The original small castle on the site of Kamieniec Castle was erected before the mid-14th century, during the reign of Casimir the Great. It was a royal property handed over to the management of burgrave Mikołaj.
In the fifteenth century the descendants of Klemens from Moskorzewo (Pilawici family) took over the name Kamienieccy, thus emphasizing the role of the castle as the main seat of the family. Despite the temporary, partial loss of the family’s significance in the first half of the fifteenth century, they carried out another expansion, enlarging Kamieniec by a western ward. Further works on the extension of the castle were made in the second half of the 15th century and at the turn of the 15th and 16th centuries.
In 1530, the middle castle together with the eastern Korczyn Ward became the property of the Boners, and later the Firlej family. On the other hand, the upper castle and western ward were owned by Sienieńscy, Stadniccy and Skotniccy families. This resulted in the formation of two equal residences, and at the same time complicated life in the castle and provoked the quarrels between the inhabitants, mainly due to the necessity of using the same parts od castle, especially the eastern gate and well on the western ward. At the beginning of the 17th century, Jan Skotnicki rebuilt Kamieniec after collapsing the corner of the upper castle, but in revenge for teasing his neighbors, he rebuilt the roof in such a way that he raining the rainwater to the Firlejs courtyard. This was the reason for the long dispute between Skotnicki and Firlej, immortalized in Aleksander Fredro’s comedy. The end of their long-standing conflicts, put only a marriage concluded in 1638 by the voivode Mikołaj Firlej with the castellan Zofia Skotnicka. In 1657, the castle was conquered and destroyed by the army of George II Rákóczi. It was later partially rebuilt, but eventually in the eighteenth century fell into disrepair. In the 19th century, unfortunately, part of the walls were dismantled in order to acquire building material for the construction of a church and monastery in Krosno.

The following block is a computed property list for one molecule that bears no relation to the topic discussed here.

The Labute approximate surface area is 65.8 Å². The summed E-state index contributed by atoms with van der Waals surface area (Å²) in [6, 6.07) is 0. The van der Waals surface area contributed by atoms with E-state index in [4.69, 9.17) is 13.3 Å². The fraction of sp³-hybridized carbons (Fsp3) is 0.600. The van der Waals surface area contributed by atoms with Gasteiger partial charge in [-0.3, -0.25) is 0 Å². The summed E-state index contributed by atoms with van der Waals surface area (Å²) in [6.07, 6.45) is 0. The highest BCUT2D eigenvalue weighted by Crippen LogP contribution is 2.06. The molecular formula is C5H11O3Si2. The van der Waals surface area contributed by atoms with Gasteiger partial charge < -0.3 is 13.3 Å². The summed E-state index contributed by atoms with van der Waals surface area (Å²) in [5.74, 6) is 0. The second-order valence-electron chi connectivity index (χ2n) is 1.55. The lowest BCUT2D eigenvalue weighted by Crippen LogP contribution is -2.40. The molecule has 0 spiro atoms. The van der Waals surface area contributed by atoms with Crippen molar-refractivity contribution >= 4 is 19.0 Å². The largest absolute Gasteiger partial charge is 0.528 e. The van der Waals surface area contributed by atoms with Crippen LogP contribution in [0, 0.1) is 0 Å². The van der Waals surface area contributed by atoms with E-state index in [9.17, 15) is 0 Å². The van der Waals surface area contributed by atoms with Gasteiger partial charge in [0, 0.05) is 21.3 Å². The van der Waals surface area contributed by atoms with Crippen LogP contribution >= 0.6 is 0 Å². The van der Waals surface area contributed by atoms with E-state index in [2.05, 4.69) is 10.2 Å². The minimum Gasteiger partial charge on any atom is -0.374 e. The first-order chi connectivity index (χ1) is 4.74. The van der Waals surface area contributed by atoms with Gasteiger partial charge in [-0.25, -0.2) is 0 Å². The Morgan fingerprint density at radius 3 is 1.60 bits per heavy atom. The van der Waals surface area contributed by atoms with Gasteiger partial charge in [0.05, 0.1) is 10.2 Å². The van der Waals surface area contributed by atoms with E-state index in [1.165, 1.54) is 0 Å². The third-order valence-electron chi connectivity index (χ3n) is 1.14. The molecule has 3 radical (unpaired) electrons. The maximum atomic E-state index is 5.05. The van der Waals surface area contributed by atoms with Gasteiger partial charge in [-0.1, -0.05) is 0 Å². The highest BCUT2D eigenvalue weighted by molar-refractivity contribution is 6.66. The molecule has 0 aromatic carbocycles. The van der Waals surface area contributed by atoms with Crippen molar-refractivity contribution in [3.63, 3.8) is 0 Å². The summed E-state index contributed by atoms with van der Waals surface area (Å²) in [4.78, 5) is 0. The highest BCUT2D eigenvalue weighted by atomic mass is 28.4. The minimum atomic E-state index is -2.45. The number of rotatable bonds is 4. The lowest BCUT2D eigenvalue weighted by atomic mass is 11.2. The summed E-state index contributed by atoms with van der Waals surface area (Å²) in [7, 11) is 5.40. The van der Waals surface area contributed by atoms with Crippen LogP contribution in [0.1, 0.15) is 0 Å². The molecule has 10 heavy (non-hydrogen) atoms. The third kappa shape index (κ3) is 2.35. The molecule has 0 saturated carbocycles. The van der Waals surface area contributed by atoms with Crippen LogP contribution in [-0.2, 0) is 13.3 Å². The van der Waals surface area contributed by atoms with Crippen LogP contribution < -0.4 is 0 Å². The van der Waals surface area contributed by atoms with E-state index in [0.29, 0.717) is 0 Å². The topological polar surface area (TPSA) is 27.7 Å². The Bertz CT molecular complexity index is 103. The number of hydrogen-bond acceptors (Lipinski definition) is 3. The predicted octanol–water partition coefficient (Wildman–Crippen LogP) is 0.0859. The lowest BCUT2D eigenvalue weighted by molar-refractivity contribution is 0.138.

Fragments of the upper and middle castle walls and part of the perimeter walls of the lower ward have survived to this day. The eastern part is better preserved and there is a small museum decorated by the enthusiast of the castle and collector Andrzej Kołder. Among the exhibits are militaria from the former arsenal of the castle and souvenirs of subsequent owners.References:
The Palace of the Kings of Navarre of Olite was one of the seats of the Court of the Kingdom of Navarre, since the reign of Charles III 'the Noble' until its conquest by Castile (1512). The fortification is both castle and palace, although it was built more like a courtier building to fulfill a military function.
On an ancient Roman fortification was built during the reign of Sancho VII of Navarre (13th century) and extended by his successors Theobald I and Theobald II, which the latter was is installed in the palace in 1269 and there he signed the consent letter for the wedding of Blanche of Artois with his brother Henry I of Navarre, who in turn, Henry I since 1271 used the palace as a temporary residence. This ancient area is known as the Old Palace.
Then the palace was housing the Navarrese court from the 14th until 16th centuries, Since the annexation (integration) of the kingdom of Navarre for the Crown of Castile in 1512 began the decline of the castle and therefore its practically neglect and deterioration. At that time it was an official residence for the Viceroys of Navarre.
In 1813 Navarrese guerrilla fighter Espoz y Mina during the Napoleonic French Invasion burned the palace with the aim to French could not make forts in it, which almost brought in ruin. It is since 1937 when architects José and Javier Yarnoz Larrosa began the rehabilitation (except the non-damaged church) for the castle palace, giving it back its original appearance and see today. The restoration work was completed in 1967 and was paid by the Foral Government of Navarre.